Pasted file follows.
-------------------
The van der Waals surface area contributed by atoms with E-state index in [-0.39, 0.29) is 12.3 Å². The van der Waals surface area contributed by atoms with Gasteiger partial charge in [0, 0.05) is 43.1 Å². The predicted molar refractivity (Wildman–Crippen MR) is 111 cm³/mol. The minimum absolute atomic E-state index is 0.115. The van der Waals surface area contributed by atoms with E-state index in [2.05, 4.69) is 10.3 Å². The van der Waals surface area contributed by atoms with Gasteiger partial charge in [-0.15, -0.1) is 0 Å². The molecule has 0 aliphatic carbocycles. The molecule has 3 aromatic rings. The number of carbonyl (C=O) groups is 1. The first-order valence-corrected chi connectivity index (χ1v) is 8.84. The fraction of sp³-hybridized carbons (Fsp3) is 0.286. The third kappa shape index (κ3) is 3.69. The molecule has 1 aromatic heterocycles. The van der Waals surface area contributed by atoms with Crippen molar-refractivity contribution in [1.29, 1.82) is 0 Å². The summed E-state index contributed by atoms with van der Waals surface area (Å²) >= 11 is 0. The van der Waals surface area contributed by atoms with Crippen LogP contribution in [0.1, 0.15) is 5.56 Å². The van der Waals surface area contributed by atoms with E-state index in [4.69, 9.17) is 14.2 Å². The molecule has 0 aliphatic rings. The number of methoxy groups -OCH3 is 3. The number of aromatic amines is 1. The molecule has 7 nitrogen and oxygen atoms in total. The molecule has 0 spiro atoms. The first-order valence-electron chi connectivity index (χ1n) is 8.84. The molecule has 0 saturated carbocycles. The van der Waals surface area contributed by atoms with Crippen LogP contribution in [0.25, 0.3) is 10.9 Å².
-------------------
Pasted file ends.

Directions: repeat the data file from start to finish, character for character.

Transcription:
The van der Waals surface area contributed by atoms with E-state index in [-0.39, 0.29) is 12.3 Å². The van der Waals surface area contributed by atoms with Gasteiger partial charge in [0, 0.05) is 43.1 Å². The predicted molar refractivity (Wildman–Crippen MR) is 111 cm³/mol. The minimum absolute atomic E-state index is 0.115. The van der Waals surface area contributed by atoms with E-state index in [2.05, 4.69) is 10.3 Å². The van der Waals surface area contributed by atoms with Gasteiger partial charge in [-0.15, -0.1) is 0 Å². The molecule has 0 aliphatic carbocycles. The molecule has 3 aromatic rings. The number of carbonyl (C=O) groups is 1. The first-order valence-corrected chi connectivity index (χ1v) is 8.84. The fraction of sp³-hybridized carbons (Fsp3) is 0.286. The third kappa shape index (κ3) is 3.69. The molecule has 1 aromatic heterocycles. The van der Waals surface area contributed by atoms with Crippen molar-refractivity contribution in [1.29, 1.82) is 0 Å². The summed E-state index contributed by atoms with van der Waals surface area (Å²) >= 11 is 0. The van der Waals surface area contributed by atoms with Crippen LogP contribution in [0.1, 0.15) is 5.56 Å². The van der Waals surface area contributed by atoms with E-state index in [4.69, 9.17) is 14.2 Å². The molecule has 0 aliphatic rings. The number of methoxy groups -OCH3 is 3. The number of aromatic amines is 1. The molecule has 7 nitrogen and oxygen atoms in total. The molecule has 0 spiro atoms. The first-order valence-electron chi connectivity index (χ1n) is 8.84. The molecule has 0 saturated carbocycles. The van der Waals surface area contributed by atoms with Crippen LogP contribution in [0.25, 0.3) is 10.9 Å².